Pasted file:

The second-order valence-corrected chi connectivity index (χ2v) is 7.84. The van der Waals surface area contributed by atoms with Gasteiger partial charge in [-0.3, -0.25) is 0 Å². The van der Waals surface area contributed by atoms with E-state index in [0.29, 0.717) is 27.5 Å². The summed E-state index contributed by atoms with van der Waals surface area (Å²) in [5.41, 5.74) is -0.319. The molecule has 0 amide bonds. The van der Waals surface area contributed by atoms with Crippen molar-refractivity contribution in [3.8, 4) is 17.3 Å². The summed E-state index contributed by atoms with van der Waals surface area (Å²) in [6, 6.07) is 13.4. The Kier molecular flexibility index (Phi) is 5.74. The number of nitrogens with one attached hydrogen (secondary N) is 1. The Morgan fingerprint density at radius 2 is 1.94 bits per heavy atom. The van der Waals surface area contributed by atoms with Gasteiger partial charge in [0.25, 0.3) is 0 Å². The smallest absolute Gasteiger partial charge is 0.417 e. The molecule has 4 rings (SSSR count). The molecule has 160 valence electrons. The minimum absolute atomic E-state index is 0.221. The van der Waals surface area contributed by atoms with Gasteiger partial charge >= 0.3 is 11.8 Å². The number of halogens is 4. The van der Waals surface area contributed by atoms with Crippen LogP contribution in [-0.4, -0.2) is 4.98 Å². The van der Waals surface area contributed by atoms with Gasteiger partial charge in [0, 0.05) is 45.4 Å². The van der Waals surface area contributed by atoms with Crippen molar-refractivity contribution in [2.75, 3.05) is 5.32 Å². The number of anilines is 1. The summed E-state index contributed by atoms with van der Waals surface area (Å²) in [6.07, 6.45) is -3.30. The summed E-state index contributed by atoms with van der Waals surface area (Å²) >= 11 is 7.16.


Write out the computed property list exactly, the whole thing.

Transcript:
The second-order valence-corrected chi connectivity index (χ2v) is 7.84. The van der Waals surface area contributed by atoms with Gasteiger partial charge in [-0.3, -0.25) is 0 Å². The van der Waals surface area contributed by atoms with E-state index in [0.29, 0.717) is 27.5 Å². The summed E-state index contributed by atoms with van der Waals surface area (Å²) in [5.41, 5.74) is -0.319. The molecule has 0 amide bonds. The van der Waals surface area contributed by atoms with Crippen molar-refractivity contribution in [3.8, 4) is 17.3 Å². The summed E-state index contributed by atoms with van der Waals surface area (Å²) in [6, 6.07) is 13.4. The Kier molecular flexibility index (Phi) is 5.74. The number of nitrogens with one attached hydrogen (secondary N) is 1. The Morgan fingerprint density at radius 2 is 1.94 bits per heavy atom. The van der Waals surface area contributed by atoms with Gasteiger partial charge in [0.25, 0.3) is 0 Å². The smallest absolute Gasteiger partial charge is 0.417 e. The molecule has 4 rings (SSSR count). The molecule has 160 valence electrons. The minimum absolute atomic E-state index is 0.221. The van der Waals surface area contributed by atoms with Gasteiger partial charge >= 0.3 is 11.8 Å². The number of halogens is 4. The van der Waals surface area contributed by atoms with Crippen LogP contribution in [-0.4, -0.2) is 4.98 Å². The van der Waals surface area contributed by atoms with Gasteiger partial charge in [0, 0.05) is 45.4 Å². The van der Waals surface area contributed by atoms with Crippen molar-refractivity contribution in [2.75, 3.05) is 5.32 Å². The number of anilines is 1. The summed E-state index contributed by atoms with van der Waals surface area (Å²) in [6.07, 6.45) is -3.30. The summed E-state index contributed by atoms with van der Waals surface area (Å²) >= 11 is 7.16.